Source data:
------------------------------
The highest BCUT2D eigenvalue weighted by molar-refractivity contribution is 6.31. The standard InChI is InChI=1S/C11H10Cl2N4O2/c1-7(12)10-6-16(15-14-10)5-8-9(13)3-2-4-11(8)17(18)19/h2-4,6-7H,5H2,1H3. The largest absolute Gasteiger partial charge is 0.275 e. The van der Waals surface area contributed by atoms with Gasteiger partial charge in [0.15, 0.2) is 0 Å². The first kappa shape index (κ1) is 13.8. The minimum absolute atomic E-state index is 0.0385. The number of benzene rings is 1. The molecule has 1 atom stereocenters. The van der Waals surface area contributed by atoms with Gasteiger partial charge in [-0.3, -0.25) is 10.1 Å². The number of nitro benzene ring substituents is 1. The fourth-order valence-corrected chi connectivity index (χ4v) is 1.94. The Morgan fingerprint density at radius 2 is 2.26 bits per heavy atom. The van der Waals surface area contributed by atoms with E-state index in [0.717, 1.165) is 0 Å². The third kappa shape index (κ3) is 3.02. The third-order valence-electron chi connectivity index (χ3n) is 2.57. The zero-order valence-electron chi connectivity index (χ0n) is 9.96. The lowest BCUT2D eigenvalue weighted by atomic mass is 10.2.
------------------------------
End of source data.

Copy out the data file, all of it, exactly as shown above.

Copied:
The highest BCUT2D eigenvalue weighted by molar-refractivity contribution is 6.31. The standard InChI is InChI=1S/C11H10Cl2N4O2/c1-7(12)10-6-16(15-14-10)5-8-9(13)3-2-4-11(8)17(18)19/h2-4,6-7H,5H2,1H3. The largest absolute Gasteiger partial charge is 0.275 e. The van der Waals surface area contributed by atoms with Gasteiger partial charge in [0.15, 0.2) is 0 Å². The first kappa shape index (κ1) is 13.8. The minimum absolute atomic E-state index is 0.0385. The number of benzene rings is 1. The molecule has 1 atom stereocenters. The van der Waals surface area contributed by atoms with Gasteiger partial charge in [-0.3, -0.25) is 10.1 Å². The number of nitro benzene ring substituents is 1. The fourth-order valence-corrected chi connectivity index (χ4v) is 1.94. The Morgan fingerprint density at radius 2 is 2.26 bits per heavy atom. The van der Waals surface area contributed by atoms with E-state index in [0.717, 1.165) is 0 Å². The third kappa shape index (κ3) is 3.02. The third-order valence-electron chi connectivity index (χ3n) is 2.57. The zero-order valence-electron chi connectivity index (χ0n) is 9.96. The lowest BCUT2D eigenvalue weighted by atomic mass is 10.2.